Impact on yourself

Thirdly, the mental emigration has an impact on yourself. The discrepancy between how you feel and how you want to feel increases. You now know exactly what you don’t want any more, and why you want another job. But do you know what you do want? Most people, when they’re confronted with this question, find this a much tougher one to answer. And they start blaming themselves for not taking action. It’s as though they’re suffering more and more from the number one national disease: the ‘if-only-I-had syndrome’. And when you combine this with the reactions of people in your immediate environment not understanding your situation, stress is the result. The mental downward spiral has been initiated; the process of mental emigration is in full flow. Are you going to give into this or are you going to take action?

What’s your mindset?

I’m not going to say it’s easy to turn the situation around – to ‘simply’ choose to start adopting a new mindset and act accordingly. But what I am saying is that turning the situation around is a real possibility. And this process begins with wanting to, imagining and believing that things can be different. And based on this mindset, you can then engage in conversation with others, draw up a plan, and choose to execute this plan. And then you will need to act, persevere (because you’re sure to come up against adversity along the way, but that’s all part of the process) and celebrate the results (including those tiny steps of progress) that you achieve. And you can choose to celebrate on your own or with others, as long as you celebrate that you’re setting things in motion. Would you like to know more about these steps? Then read the article ‘The spiral of creation, the natural path from wish to reality’.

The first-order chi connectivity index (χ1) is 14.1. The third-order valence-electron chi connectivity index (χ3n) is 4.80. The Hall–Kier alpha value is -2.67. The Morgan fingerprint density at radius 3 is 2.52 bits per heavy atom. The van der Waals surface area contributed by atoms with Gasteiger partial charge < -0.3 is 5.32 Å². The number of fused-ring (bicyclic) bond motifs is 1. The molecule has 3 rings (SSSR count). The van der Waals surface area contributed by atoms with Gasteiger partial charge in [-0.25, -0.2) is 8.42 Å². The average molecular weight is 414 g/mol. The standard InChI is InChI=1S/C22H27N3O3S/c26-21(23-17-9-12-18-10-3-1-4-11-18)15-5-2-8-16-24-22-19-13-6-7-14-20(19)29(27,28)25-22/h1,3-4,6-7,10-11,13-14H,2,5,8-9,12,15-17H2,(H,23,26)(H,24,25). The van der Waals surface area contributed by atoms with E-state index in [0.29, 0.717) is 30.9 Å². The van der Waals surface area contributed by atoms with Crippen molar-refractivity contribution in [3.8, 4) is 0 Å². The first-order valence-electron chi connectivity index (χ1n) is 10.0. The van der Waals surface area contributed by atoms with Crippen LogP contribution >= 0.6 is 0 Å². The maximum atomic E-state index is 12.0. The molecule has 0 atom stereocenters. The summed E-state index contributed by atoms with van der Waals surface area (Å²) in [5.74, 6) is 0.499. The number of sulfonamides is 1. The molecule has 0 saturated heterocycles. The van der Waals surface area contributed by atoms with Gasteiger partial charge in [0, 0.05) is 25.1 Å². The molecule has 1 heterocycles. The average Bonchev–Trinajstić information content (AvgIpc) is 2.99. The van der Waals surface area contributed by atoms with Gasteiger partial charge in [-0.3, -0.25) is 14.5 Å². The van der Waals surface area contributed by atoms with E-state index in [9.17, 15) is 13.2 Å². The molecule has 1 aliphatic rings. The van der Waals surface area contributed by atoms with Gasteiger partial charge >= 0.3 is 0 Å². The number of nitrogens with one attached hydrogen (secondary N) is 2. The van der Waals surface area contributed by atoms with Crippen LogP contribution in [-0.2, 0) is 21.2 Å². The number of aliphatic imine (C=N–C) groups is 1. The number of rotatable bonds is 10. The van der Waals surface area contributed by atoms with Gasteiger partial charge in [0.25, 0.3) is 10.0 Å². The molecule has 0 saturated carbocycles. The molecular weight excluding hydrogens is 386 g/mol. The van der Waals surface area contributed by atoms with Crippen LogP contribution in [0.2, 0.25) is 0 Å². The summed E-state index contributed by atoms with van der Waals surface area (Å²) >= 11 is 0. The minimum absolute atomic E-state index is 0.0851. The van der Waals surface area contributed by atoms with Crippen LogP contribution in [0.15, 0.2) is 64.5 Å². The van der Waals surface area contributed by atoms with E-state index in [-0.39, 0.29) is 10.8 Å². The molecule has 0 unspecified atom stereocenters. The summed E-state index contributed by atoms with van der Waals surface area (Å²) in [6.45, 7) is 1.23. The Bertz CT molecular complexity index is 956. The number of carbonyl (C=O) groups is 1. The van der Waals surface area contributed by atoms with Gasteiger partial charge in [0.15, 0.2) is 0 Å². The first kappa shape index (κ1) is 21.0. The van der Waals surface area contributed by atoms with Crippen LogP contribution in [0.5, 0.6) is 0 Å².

Here are a few tips to help you in your quest for a new work environment

  • Don’t start looking for a new job just yet, but look for the key features you want the new job and new environment to have. The more insights you get into these features, the better you’ll be able to work out what type of job and employer goes with them.
  • You can gain insights into these features by making a list of what you like and don’t like about your current job. Read different job advertisements and see which of the specified features appeal to you and which do not. You can also ask your family, friends, colleagues and ex-colleagues what they think of you and which features they think are important for you in a new work environment and which are not. Supplement your list with these insights: what picture is evolving, what types of functions and which work environments match this picture?